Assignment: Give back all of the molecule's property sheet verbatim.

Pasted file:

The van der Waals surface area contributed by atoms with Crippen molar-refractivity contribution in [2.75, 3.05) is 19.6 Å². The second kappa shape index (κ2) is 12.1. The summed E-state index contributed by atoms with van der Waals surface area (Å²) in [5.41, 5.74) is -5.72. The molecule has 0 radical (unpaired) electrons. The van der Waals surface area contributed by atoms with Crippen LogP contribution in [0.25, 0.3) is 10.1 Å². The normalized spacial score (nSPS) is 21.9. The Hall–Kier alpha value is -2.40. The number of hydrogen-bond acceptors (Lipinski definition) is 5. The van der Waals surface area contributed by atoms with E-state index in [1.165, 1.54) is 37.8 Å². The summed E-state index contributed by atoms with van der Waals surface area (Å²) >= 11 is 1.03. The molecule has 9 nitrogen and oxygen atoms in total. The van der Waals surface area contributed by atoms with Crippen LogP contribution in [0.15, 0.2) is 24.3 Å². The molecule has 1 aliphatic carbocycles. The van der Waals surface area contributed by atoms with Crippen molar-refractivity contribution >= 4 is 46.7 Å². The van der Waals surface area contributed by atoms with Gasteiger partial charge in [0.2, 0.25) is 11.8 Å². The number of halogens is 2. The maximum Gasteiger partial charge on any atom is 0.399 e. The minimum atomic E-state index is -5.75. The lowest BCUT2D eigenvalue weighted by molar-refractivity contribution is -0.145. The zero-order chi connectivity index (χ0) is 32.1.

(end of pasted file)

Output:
The van der Waals surface area contributed by atoms with Crippen molar-refractivity contribution in [2.75, 3.05) is 19.6 Å². The second kappa shape index (κ2) is 12.1. The summed E-state index contributed by atoms with van der Waals surface area (Å²) in [5.41, 5.74) is -5.72. The molecule has 0 radical (unpaired) electrons. The van der Waals surface area contributed by atoms with Crippen LogP contribution in [0.25, 0.3) is 10.1 Å². The normalized spacial score (nSPS) is 21.9. The Hall–Kier alpha value is -2.40. The number of hydrogen-bond acceptors (Lipinski definition) is 5. The van der Waals surface area contributed by atoms with E-state index in [1.165, 1.54) is 37.8 Å². The summed E-state index contributed by atoms with van der Waals surface area (Å²) >= 11 is 1.03. The molecule has 9 nitrogen and oxygen atoms in total. The van der Waals surface area contributed by atoms with Crippen LogP contribution in [0.15, 0.2) is 24.3 Å². The molecule has 1 aliphatic carbocycles. The van der Waals surface area contributed by atoms with Crippen molar-refractivity contribution >= 4 is 46.7 Å². The van der Waals surface area contributed by atoms with Gasteiger partial charge in [0.2, 0.25) is 11.8 Å². The number of halogens is 2. The maximum Gasteiger partial charge on any atom is 0.399 e. The minimum atomic E-state index is -5.75. The lowest BCUT2D eigenvalue weighted by molar-refractivity contribution is -0.145. The zero-order chi connectivity index (χ0) is 32.1.